Living

Lessons my mother handed down

In honor of Mother’s Day, South Sound residents were invited to share the most significant lessons they learned from their moms. And a few moms shared lessons they’ve learned from their children, as well.

STAY IN SCHOOL

“My mom raised me on her own – working as a short-order cook to keep food on the table and a roof over our heads. As she worked tirelessly, she told me there were three important things in life that can never be taken away from you: education, education, education. Her constant reminder of the importance of education, and her incredible work ethic carried me through high school, on to college and eventually through law school. I miss her immensely.

“Like all parents, there’s no doubt my two daughters have taught me patience – to take a deep breath, slow down a little and just enjoy the wonderful life we’ve worked hard to create. My daughters have also prepared me to expect the unexpected – and go with it.”

Gov. Chris Gregoire

KIND WORDS AND MANNERS ARE IMPORTANT

“My mom has a saying: ‘If you can’t say something nice about somebody, don’t say anything at all.’ She taught me to try to find the good in people – that everybody has a good streak.

“We grew up in a logging community. There weren’t a lot of fine restaurants and fancy things. My mom wanted her boys to act properly, so she bought an Emily Post Book of Etiquette and made us read it. ... It’s something that actually served me well. I’ve ended up in situations where I think, ‘OK, this is tuxedo time.’”

Bill Lahmann, superintendent of the Olympia School District

FIGHT FOR WHAT YOU BELIEVE IN

“(My mother) was engaged in every aspect of supporting her kids’ lives. She was our advocate in school. If we weren’t doing well, she’d be there, and want to know why. But if something happened that she thought was unfair – as what happens sometimes with African American kids – she was there, right in their face. And it was not the kind of thing she did behind closed doors. She took us with her. It was a powerful lesson about advocacy, and about love.”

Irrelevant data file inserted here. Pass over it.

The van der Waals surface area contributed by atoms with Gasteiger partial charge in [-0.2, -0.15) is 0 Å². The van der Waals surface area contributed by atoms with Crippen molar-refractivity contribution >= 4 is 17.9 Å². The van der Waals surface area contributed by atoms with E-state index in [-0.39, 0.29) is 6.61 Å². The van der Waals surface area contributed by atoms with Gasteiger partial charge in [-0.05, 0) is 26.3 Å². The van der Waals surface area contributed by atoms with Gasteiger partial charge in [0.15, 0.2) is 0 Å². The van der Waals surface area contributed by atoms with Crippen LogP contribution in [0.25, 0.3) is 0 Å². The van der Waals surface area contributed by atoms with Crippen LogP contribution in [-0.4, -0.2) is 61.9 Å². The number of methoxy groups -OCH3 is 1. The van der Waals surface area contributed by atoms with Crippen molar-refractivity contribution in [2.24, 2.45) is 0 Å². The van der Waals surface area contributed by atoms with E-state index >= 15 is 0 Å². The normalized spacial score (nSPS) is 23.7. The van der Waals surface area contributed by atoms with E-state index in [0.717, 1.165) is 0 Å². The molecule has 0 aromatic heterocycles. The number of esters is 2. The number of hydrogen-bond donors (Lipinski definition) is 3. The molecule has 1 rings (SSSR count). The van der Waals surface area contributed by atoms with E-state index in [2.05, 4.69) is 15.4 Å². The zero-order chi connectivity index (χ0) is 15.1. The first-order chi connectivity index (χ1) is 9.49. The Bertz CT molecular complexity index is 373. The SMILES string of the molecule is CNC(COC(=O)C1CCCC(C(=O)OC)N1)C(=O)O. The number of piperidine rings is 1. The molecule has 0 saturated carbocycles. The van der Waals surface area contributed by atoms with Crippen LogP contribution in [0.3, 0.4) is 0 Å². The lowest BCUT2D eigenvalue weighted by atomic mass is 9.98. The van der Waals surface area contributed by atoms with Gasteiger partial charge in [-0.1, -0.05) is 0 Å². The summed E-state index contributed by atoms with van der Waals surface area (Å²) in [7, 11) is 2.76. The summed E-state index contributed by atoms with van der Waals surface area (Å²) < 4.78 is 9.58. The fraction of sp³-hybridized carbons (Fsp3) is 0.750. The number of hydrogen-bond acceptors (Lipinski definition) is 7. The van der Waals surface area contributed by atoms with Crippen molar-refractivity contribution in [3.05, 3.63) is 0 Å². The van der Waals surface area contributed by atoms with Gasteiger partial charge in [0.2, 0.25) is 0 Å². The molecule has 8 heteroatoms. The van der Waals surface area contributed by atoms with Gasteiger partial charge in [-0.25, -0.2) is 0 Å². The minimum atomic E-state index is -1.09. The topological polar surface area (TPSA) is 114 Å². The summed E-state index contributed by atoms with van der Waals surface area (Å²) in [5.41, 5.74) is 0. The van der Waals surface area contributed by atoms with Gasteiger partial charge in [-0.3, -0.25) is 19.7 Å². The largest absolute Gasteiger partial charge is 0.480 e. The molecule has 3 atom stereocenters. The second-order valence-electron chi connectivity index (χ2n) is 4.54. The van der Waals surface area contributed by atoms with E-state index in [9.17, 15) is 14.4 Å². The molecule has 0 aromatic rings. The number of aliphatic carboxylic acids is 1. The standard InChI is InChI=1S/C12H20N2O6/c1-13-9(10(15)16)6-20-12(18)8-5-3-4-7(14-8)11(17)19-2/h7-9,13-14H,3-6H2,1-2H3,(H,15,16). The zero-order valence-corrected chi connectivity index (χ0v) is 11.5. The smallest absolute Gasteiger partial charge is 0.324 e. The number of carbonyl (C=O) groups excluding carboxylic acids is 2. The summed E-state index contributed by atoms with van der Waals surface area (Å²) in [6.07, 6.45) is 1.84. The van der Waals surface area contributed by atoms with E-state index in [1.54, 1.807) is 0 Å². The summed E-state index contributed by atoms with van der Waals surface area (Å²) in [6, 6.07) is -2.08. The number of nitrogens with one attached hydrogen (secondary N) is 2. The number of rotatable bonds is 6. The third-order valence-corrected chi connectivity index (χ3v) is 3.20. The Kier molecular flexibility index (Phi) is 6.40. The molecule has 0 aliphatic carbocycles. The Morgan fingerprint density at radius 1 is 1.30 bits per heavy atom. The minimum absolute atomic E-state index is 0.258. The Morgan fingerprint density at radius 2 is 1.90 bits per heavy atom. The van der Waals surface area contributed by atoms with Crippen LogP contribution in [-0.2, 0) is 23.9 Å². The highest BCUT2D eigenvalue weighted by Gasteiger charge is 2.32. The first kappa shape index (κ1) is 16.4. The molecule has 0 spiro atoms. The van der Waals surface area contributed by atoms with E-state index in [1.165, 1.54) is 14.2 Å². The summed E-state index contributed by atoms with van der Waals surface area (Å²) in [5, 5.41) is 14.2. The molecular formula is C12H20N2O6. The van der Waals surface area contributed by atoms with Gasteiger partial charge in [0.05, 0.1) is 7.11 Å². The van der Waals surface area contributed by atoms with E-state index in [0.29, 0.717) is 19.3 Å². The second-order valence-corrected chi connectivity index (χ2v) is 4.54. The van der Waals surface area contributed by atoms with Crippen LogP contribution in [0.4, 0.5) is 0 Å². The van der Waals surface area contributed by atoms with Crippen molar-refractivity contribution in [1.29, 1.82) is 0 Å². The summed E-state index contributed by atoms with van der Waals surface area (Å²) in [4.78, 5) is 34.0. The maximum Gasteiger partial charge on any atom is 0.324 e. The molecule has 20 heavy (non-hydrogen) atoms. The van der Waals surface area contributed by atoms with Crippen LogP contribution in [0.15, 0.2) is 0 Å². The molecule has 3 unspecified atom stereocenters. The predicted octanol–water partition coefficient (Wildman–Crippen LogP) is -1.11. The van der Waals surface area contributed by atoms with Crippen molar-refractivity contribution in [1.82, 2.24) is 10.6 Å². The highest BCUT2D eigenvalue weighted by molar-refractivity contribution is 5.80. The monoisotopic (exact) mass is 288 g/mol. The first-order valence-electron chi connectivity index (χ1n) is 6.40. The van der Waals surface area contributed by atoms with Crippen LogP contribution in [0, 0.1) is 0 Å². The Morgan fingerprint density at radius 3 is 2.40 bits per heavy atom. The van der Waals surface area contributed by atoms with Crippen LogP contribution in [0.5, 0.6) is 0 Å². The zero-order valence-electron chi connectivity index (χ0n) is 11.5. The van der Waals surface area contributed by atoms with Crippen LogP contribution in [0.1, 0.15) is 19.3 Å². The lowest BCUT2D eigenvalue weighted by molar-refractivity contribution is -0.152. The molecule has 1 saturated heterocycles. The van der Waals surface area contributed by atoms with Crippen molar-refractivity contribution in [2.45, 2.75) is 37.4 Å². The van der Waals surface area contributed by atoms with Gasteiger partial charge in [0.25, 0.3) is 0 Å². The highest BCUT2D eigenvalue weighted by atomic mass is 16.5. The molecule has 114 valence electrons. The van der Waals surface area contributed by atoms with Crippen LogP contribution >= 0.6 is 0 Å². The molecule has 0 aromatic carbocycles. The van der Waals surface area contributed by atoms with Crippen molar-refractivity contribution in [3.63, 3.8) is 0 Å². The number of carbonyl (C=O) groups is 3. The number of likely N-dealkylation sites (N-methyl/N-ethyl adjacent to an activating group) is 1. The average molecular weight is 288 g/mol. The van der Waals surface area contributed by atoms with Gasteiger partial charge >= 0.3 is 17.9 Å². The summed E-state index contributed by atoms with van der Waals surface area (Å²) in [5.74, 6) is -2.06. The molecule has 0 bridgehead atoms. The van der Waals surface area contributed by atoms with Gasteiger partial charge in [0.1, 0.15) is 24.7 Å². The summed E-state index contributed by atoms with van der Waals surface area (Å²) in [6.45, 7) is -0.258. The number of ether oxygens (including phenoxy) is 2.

Les Purce, president of The Evergreen State College

BE GENEROUS

“The most significant thing my mom taught me was how to be spontaneously generous. I can remember her passing a stranger she thought might be in need, go get some food and go back and give it to them. ...

“Mom poured everything that she was into us children. I recall all the elaborate outfits I wore for dancing recitals, while she wore the same dress to church for years.”

Cyndi Noski, owner of Grocery Outlet stores in Olympia and Lacey

CHERISH FAMILY

“I was with my mom, holding her hand, when she was diagnosed with terminal breast cancer and given a six- to 12-month life expectancy. I was holding her hand when she took her last breath and passed away nine months later.

“During that time period, she showed so much courage, strength, and even during the toughest times she had a great attitude and sense of humor.

“The most significant thing I have learned from my mother is to always live your life to the fullest and cherish your family and friends.”

Trooper Guy Gill, Washington State Patrol, District 1 (Pierce and Thurston counties)

LOVE UNCONDITIONALLY

“There are many things but something that has resonated with me over the years is a quote she had on the fridge that said, ‘It is not what happens to you, but how you cope.’ She had challenges like we all do that she overcame with grace. ...

“The most significant thing my children, and now my grandchildren, have taught me is what it means to love unconditionally. Who knew the capacity we have for putting up with tantrums one minute and the sheer joy we feel when they give us a hug or accomplish something big like emptying the dishwasher without being told!”

Annie Cubberly, executive director of the Child Care Action Council

MAKE THE MOST OF WHAT YOU HAVE

“Living in Olympia, during the Depression, (my mother) still cooked great meals out of nothing. She sewed her two daughters’ dresses to wear to school.